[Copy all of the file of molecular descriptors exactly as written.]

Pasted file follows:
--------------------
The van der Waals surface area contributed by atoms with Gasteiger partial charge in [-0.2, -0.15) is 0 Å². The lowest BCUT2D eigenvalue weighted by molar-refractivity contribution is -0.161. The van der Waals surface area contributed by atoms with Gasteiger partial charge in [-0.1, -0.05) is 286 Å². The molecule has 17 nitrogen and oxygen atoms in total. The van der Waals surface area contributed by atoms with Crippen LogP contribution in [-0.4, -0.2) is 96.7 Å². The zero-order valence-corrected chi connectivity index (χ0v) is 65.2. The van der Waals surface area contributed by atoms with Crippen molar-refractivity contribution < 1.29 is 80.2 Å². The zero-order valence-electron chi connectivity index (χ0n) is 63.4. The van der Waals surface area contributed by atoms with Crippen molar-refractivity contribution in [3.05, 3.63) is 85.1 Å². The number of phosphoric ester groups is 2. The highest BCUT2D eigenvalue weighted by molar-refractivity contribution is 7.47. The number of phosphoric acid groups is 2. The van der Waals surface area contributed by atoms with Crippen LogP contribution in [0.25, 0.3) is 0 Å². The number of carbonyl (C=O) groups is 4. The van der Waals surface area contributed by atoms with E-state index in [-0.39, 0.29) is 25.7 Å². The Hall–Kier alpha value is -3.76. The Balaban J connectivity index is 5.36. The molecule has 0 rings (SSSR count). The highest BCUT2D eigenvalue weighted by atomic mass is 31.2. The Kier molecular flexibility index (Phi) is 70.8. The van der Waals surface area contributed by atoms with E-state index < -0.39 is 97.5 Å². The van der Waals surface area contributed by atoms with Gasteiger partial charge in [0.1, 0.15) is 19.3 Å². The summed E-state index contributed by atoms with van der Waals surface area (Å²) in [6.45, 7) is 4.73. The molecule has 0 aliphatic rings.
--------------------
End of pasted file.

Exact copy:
The van der Waals surface area contributed by atoms with Gasteiger partial charge in [-0.2, -0.15) is 0 Å². The lowest BCUT2D eigenvalue weighted by molar-refractivity contribution is -0.161. The van der Waals surface area contributed by atoms with Gasteiger partial charge in [-0.1, -0.05) is 286 Å². The molecule has 17 nitrogen and oxygen atoms in total. The van der Waals surface area contributed by atoms with Crippen LogP contribution in [-0.4, -0.2) is 96.7 Å². The zero-order valence-corrected chi connectivity index (χ0v) is 65.2. The van der Waals surface area contributed by atoms with Crippen molar-refractivity contribution < 1.29 is 80.2 Å². The zero-order valence-electron chi connectivity index (χ0n) is 63.4. The van der Waals surface area contributed by atoms with Crippen molar-refractivity contribution in [3.05, 3.63) is 85.1 Å². The number of phosphoric ester groups is 2. The highest BCUT2D eigenvalue weighted by molar-refractivity contribution is 7.47. The number of phosphoric acid groups is 2. The van der Waals surface area contributed by atoms with Crippen LogP contribution in [0.25, 0.3) is 0 Å². The number of carbonyl (C=O) groups is 4. The van der Waals surface area contributed by atoms with E-state index in [-0.39, 0.29) is 25.7 Å². The Hall–Kier alpha value is -3.76. The Balaban J connectivity index is 5.36. The molecule has 0 rings (SSSR count). The highest BCUT2D eigenvalue weighted by atomic mass is 31.2. The Kier molecular flexibility index (Phi) is 70.8. The van der Waals surface area contributed by atoms with E-state index < -0.39 is 97.5 Å². The van der Waals surface area contributed by atoms with Gasteiger partial charge in [0.1, 0.15) is 19.3 Å². The summed E-state index contributed by atoms with van der Waals surface area (Å²) in [6.45, 7) is 4.73. The molecule has 0 aliphatic rings.